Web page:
As man’s best friend, dogs provide unconditional companionship to so many of us. But what happens when it all goes wrong?
You don’t have to look too far to find reports of fatal dog attacks, with the same few breeds often called out as the cause of these tragic deaths.
So, which dog breeds are banned in Australia, and do breed bans actually prevent dog attacks from happening?
Which dogs are banned in Australia?
Commonwealth customs legislation bans the importation of certain breeds into Australia, including pure or cross-bred Japanese Tosa, Fila Brasileiro (Brazilian Mastiff), Dogo Argentino, Perro de Presa Canario, and American Pit Bull Terriers.
While the legislation does not prohibit ownership, many state and territory jurisdictions have their own ownership rules for these breeds, including muzzling in public areas, desexing and specific requirements for fencing and enclosures.
Rules vary across Australia, and local councils are able to set their own rules.
Other restricted breeds include wolves, which are banned in Australia, and dingos.
In Victoria, Northern Territory, Western Australia and the ACT a permit is required, and dingos are illegal to own in Queensland, South Australia and Tasmania.
Dog breeds considered as aggressive
Historically, dog breeds that have been labeled as aggressive have one thing in common - they were originally bred for fighting.
The thinking was that these breeds were genetically predisposed to aggression, and therefore posed a higher risk to the community.
Yet, the dangerous dog ban can also be applied to any dog, regardless of breed, if there’s an incident of aggressive behaviour.
And, interestingly, most top 10 lists of "aggressive dog breeds" include many familiar household names including the Chihuahua, German Shepherd and American Staffy.
So, where did the rules originate?
Breed-specific legislation and dangerous dog rules have developed in response to public and media pressure following dog attacks.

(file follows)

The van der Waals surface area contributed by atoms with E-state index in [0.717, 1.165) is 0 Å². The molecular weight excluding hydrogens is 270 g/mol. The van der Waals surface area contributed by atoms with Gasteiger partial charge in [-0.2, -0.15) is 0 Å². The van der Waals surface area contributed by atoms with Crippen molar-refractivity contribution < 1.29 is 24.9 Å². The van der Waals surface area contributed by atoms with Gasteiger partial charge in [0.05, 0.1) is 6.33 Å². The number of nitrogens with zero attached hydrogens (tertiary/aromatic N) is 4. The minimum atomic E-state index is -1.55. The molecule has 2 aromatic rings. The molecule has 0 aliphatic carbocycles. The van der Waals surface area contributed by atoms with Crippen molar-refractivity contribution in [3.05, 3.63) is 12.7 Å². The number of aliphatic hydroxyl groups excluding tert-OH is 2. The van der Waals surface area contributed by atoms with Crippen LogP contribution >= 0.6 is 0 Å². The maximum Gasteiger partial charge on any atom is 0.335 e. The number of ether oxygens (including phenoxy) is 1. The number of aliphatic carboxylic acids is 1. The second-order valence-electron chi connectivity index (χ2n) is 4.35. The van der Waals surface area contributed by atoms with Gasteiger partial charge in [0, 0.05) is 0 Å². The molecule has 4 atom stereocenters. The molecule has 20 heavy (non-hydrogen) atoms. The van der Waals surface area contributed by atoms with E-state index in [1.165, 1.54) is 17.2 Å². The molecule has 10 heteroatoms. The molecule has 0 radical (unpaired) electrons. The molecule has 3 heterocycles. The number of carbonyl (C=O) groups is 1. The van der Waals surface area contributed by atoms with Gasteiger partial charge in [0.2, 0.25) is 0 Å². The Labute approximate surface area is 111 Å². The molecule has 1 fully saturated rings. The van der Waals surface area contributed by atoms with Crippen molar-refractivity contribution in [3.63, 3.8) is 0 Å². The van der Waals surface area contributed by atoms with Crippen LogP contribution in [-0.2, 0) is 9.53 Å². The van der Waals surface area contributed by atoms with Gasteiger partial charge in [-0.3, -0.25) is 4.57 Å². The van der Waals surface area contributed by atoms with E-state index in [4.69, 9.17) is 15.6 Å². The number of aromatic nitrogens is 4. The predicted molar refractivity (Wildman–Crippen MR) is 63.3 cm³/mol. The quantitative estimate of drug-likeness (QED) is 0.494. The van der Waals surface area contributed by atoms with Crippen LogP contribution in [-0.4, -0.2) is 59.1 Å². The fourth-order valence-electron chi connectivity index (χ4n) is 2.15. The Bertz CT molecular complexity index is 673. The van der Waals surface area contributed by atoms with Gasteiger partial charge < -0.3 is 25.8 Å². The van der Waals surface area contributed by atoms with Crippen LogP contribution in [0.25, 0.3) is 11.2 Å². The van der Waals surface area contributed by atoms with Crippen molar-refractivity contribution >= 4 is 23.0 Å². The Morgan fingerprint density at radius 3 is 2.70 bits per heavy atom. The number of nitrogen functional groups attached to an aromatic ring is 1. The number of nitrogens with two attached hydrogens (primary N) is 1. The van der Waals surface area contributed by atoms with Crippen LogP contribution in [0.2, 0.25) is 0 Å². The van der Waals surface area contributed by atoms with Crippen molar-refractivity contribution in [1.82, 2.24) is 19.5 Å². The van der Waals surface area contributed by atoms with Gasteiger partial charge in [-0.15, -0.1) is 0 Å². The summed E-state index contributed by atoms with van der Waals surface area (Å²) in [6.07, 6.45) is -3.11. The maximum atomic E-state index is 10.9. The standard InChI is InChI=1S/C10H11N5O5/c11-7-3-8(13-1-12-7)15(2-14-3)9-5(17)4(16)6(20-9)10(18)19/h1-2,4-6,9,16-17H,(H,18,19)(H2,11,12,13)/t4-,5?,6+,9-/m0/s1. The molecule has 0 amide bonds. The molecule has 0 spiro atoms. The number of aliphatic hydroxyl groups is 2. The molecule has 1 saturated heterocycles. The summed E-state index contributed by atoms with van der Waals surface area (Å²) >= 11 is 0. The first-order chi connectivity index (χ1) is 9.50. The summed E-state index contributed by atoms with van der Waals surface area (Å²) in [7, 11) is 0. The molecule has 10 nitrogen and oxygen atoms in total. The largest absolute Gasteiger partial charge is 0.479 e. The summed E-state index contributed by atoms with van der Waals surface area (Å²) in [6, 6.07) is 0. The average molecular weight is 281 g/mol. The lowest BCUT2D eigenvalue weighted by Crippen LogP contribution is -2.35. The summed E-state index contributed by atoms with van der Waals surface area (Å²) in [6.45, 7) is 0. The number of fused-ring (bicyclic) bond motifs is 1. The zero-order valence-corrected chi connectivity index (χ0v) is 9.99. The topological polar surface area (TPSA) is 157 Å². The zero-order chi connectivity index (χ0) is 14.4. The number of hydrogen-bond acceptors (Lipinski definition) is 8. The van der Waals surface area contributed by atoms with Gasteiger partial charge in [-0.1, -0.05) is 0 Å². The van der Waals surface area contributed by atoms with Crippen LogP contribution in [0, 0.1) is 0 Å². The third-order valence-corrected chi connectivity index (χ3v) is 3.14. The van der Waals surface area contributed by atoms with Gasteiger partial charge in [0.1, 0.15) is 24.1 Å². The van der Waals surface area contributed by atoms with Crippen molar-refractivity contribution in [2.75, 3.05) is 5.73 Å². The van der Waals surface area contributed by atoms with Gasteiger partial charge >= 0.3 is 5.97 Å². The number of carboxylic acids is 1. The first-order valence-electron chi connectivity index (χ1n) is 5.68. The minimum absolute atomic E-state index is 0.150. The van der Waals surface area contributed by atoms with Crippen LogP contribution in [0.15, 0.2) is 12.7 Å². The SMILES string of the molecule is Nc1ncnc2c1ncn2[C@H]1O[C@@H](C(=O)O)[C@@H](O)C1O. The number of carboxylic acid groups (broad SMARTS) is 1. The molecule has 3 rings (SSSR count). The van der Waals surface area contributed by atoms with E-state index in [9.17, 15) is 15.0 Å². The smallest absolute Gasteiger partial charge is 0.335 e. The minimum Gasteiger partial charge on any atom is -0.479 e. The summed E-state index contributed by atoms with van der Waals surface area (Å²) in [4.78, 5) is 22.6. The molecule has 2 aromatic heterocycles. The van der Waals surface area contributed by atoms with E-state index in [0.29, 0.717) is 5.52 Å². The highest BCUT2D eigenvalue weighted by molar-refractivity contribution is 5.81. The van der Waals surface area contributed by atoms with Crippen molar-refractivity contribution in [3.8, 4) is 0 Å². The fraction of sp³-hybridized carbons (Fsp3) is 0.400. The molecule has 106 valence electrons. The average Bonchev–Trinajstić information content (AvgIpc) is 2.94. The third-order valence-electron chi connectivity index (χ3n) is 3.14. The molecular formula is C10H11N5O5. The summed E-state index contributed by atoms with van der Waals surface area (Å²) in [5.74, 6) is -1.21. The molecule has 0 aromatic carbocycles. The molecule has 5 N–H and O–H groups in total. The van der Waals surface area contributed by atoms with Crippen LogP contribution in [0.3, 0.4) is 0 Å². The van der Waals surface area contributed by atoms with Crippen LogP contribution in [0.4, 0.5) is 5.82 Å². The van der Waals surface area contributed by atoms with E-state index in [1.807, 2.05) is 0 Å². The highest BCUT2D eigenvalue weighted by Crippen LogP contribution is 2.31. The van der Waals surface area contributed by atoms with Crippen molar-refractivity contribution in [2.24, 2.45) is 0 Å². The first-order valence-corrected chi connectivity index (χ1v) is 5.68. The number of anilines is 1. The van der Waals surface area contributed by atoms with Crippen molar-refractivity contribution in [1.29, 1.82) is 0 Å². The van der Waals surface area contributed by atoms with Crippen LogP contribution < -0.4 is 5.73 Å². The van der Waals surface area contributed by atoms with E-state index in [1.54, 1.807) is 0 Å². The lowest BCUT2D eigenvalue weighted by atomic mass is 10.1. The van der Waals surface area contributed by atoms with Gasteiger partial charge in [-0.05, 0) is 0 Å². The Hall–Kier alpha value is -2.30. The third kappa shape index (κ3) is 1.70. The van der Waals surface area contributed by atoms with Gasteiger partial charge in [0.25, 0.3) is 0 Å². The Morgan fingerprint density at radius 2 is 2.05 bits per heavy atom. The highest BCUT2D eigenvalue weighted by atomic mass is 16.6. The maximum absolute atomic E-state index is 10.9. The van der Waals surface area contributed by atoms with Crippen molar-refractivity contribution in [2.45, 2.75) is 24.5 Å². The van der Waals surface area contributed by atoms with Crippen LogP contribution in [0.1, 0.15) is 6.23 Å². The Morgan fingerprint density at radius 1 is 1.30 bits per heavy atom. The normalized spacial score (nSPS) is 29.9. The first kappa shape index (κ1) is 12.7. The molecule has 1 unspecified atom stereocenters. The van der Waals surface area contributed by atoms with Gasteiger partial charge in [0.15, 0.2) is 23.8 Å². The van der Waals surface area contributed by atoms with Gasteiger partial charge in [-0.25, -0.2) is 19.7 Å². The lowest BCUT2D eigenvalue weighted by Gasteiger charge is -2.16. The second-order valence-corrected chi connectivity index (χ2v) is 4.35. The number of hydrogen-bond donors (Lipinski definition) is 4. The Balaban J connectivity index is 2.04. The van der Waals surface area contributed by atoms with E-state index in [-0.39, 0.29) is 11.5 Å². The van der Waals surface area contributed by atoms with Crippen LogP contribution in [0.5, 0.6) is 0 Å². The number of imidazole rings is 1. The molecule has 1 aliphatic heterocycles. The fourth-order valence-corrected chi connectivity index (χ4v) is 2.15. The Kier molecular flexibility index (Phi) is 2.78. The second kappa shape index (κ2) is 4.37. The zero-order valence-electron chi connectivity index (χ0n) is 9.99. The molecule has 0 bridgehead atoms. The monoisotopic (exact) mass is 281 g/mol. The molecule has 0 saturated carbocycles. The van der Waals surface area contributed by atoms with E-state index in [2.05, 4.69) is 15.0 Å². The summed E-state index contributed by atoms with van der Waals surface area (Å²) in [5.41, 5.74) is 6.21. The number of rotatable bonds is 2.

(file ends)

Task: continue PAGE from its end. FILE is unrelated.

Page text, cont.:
They aim to identify and track potentially dangerous dogs in order to protect public safety.
Opposition to dog bans
Despite ongoing dog bans, attacks continue to happen. In fact, more than 100,000 Australians experience a dog attack every year, and the UK continues to see an increase in the number of dog attacks, despite the continued ban on four high-risk breeds.
According to the RSPCA, breed-specific bans have done little to prevent further attacks because they do not address the underlying issues leading to these attacks.
Breed bans are applied to all dogs of a particular breed, regardless of their behaviour, and don’t address other factors such as human care, handling and training of a dog.
Like humans, dogs are sensitive to their environment and will fight, flee or freeze in unsafe situations.
The Australian Vet Association explains this further outlining that genetics are only one part of dog behaviour, with early socialisation, “the dog’s health, the carer’s management strategies (on and off their property), the dog’s level of training, and the owner’s ability to predict their dog’s behaviour and manage it effectively…” being just as important in reducing the likelihood of aggressive behaviour.
Earlier this year, Brisbane-based dog trainer Dee Scott told ABC News: "if my dog bit somebody tomorrow, the first thing I'd be doing is saying 'Why? What happened, what have I done wrong?'".
"It's not the dog's fault," she said, suggesting that educating owners in monitoring for signs of anxiety or distress in their dogs and minimising chances of them lashing out.
Calls for further dog bans
Despite evidence against the effectiveness of dog breed bans, those who have been victim of an attack continue to call for bans in order to prevent future injury or death.
In an interview with Sky News, Australian vet Dr Sam Kovac said some dog breeds pose “an unacceptable risk to our society”, and called for a ban on ownership of The American Staffy.
This followed the mauling death of a five-year-old child by the family Staffy.
As the debate continues, experts do agree that regardless of breed, all dogs need access to skilled training, and appropriate care and owner attentiveness in order to develop healthy behaviour and reduce the risk of attack.
Ms Scott told ABC News: “It could well be that by educating the human educating the dog, that we might be able to change that [behaviour].”
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